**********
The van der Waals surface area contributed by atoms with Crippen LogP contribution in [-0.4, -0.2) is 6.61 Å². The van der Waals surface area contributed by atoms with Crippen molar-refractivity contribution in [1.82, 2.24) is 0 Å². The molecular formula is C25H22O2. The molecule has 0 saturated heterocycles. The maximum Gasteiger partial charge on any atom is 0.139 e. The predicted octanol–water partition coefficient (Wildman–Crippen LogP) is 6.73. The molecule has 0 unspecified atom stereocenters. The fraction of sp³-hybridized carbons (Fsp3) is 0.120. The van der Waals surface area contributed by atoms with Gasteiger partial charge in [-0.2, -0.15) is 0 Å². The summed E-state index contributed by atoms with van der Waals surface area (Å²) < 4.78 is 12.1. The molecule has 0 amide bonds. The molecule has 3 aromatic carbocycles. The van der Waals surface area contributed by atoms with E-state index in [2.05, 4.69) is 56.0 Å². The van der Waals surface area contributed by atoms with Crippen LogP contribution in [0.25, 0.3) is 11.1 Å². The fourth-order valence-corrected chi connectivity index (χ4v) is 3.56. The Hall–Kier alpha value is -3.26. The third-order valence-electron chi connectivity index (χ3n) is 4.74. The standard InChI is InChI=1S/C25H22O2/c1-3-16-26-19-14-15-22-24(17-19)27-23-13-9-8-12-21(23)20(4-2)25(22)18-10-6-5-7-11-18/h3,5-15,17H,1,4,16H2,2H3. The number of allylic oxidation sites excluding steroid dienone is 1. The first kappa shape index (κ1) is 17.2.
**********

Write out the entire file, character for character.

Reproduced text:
The van der Waals surface area contributed by atoms with Crippen LogP contribution in [-0.4, -0.2) is 6.61 Å². The van der Waals surface area contributed by atoms with Crippen molar-refractivity contribution in [1.82, 2.24) is 0 Å². The molecular formula is C25H22O2. The molecule has 0 saturated heterocycles. The maximum Gasteiger partial charge on any atom is 0.139 e. The predicted octanol–water partition coefficient (Wildman–Crippen LogP) is 6.73. The molecule has 0 unspecified atom stereocenters. The fraction of sp³-hybridized carbons (Fsp3) is 0.120. The van der Waals surface area contributed by atoms with Gasteiger partial charge in [-0.2, -0.15) is 0 Å². The summed E-state index contributed by atoms with van der Waals surface area (Å²) < 4.78 is 12.1. The molecule has 0 amide bonds. The molecule has 3 aromatic carbocycles. The van der Waals surface area contributed by atoms with E-state index in [2.05, 4.69) is 56.0 Å². The van der Waals surface area contributed by atoms with Crippen LogP contribution in [0.25, 0.3) is 11.1 Å². The fourth-order valence-corrected chi connectivity index (χ4v) is 3.56. The Hall–Kier alpha value is -3.26. The third-order valence-electron chi connectivity index (χ3n) is 4.74. The standard InChI is InChI=1S/C25H22O2/c1-3-16-26-19-14-15-22-24(17-19)27-23-13-9-8-12-21(23)20(4-2)25(22)18-10-6-5-7-11-18/h3,5-15,17H,1,4,16H2,2H3. The number of allylic oxidation sites excluding steroid dienone is 1. The first kappa shape index (κ1) is 17.2.